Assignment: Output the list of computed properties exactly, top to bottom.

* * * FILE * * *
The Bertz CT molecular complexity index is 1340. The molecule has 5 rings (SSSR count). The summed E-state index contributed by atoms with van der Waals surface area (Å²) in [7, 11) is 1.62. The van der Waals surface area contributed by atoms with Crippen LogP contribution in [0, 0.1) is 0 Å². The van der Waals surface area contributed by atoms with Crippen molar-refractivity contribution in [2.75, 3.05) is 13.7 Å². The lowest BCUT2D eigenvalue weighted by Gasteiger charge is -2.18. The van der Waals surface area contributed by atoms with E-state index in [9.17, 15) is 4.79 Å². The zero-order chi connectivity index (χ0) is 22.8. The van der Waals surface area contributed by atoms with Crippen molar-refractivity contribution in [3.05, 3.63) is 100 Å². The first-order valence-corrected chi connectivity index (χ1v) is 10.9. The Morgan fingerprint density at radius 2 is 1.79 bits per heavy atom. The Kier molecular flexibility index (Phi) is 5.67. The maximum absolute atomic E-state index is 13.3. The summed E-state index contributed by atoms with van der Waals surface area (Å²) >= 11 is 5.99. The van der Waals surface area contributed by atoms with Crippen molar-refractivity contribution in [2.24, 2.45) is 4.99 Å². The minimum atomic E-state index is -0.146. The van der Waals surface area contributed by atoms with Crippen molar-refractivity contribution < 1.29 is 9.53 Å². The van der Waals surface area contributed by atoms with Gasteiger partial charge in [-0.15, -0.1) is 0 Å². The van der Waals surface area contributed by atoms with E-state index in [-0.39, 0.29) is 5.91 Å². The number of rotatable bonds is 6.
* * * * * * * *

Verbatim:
The Bertz CT molecular complexity index is 1340. The molecule has 5 rings (SSSR count). The summed E-state index contributed by atoms with van der Waals surface area (Å²) in [7, 11) is 1.62. The van der Waals surface area contributed by atoms with Crippen LogP contribution in [0, 0.1) is 0 Å². The van der Waals surface area contributed by atoms with Crippen molar-refractivity contribution in [2.75, 3.05) is 13.7 Å². The lowest BCUT2D eigenvalue weighted by Gasteiger charge is -2.18. The van der Waals surface area contributed by atoms with E-state index in [9.17, 15) is 4.79 Å². The zero-order chi connectivity index (χ0) is 22.8. The van der Waals surface area contributed by atoms with Crippen molar-refractivity contribution in [3.05, 3.63) is 100 Å². The first-order valence-corrected chi connectivity index (χ1v) is 10.9. The Morgan fingerprint density at radius 2 is 1.79 bits per heavy atom. The Kier molecular flexibility index (Phi) is 5.67. The maximum absolute atomic E-state index is 13.3. The summed E-state index contributed by atoms with van der Waals surface area (Å²) >= 11 is 5.99. The van der Waals surface area contributed by atoms with Crippen molar-refractivity contribution in [2.24, 2.45) is 4.99 Å². The minimum atomic E-state index is -0.146. The van der Waals surface area contributed by atoms with Crippen molar-refractivity contribution < 1.29 is 9.53 Å². The van der Waals surface area contributed by atoms with Gasteiger partial charge in [-0.15, -0.1) is 0 Å². The van der Waals surface area contributed by atoms with E-state index in [-0.39, 0.29) is 5.91 Å². The number of rotatable bonds is 6.